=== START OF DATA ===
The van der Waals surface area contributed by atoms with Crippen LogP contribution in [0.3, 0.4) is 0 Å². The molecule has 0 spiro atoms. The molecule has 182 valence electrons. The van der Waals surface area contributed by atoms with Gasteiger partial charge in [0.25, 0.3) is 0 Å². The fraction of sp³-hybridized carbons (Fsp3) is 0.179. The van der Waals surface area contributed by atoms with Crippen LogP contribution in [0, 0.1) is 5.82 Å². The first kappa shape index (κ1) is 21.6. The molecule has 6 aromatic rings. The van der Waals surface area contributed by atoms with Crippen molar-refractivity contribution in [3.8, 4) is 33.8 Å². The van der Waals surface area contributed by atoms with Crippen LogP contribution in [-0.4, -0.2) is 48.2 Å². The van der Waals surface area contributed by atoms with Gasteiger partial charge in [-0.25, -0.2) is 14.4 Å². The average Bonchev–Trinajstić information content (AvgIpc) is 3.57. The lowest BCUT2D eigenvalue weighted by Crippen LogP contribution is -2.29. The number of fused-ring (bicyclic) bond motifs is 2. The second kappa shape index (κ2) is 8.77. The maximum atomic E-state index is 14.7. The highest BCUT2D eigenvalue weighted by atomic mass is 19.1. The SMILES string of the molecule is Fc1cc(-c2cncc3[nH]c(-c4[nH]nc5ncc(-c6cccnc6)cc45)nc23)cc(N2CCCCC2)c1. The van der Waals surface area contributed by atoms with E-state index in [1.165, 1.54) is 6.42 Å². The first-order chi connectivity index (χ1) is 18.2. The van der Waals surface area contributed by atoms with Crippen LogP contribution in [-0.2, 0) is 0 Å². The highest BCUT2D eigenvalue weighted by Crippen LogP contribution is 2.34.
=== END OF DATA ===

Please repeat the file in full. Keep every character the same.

The van der Waals surface area contributed by atoms with Crippen LogP contribution in [0.3, 0.4) is 0 Å². The molecule has 0 spiro atoms. The molecule has 182 valence electrons. The van der Waals surface area contributed by atoms with Gasteiger partial charge in [0.25, 0.3) is 0 Å². The fraction of sp³-hybridized carbons (Fsp3) is 0.179. The van der Waals surface area contributed by atoms with Crippen LogP contribution in [0, 0.1) is 5.82 Å². The first kappa shape index (κ1) is 21.6. The molecule has 6 aromatic rings. The van der Waals surface area contributed by atoms with Crippen molar-refractivity contribution in [3.8, 4) is 33.8 Å². The van der Waals surface area contributed by atoms with Crippen LogP contribution in [-0.4, -0.2) is 48.2 Å². The van der Waals surface area contributed by atoms with Gasteiger partial charge in [-0.25, -0.2) is 14.4 Å². The average Bonchev–Trinajstić information content (AvgIpc) is 3.57. The lowest BCUT2D eigenvalue weighted by Crippen LogP contribution is -2.29. The number of fused-ring (bicyclic) bond motifs is 2. The second kappa shape index (κ2) is 8.77. The maximum atomic E-state index is 14.7. The highest BCUT2D eigenvalue weighted by atomic mass is 19.1. The SMILES string of the molecule is Fc1cc(-c2cncc3[nH]c(-c4[nH]nc5ncc(-c6cccnc6)cc45)nc23)cc(N2CCCCC2)c1. The van der Waals surface area contributed by atoms with E-state index in [1.165, 1.54) is 6.42 Å². The first-order chi connectivity index (χ1) is 18.2. The van der Waals surface area contributed by atoms with Crippen LogP contribution in [-0.2, 0) is 0 Å². The highest BCUT2D eigenvalue weighted by Crippen LogP contribution is 2.34.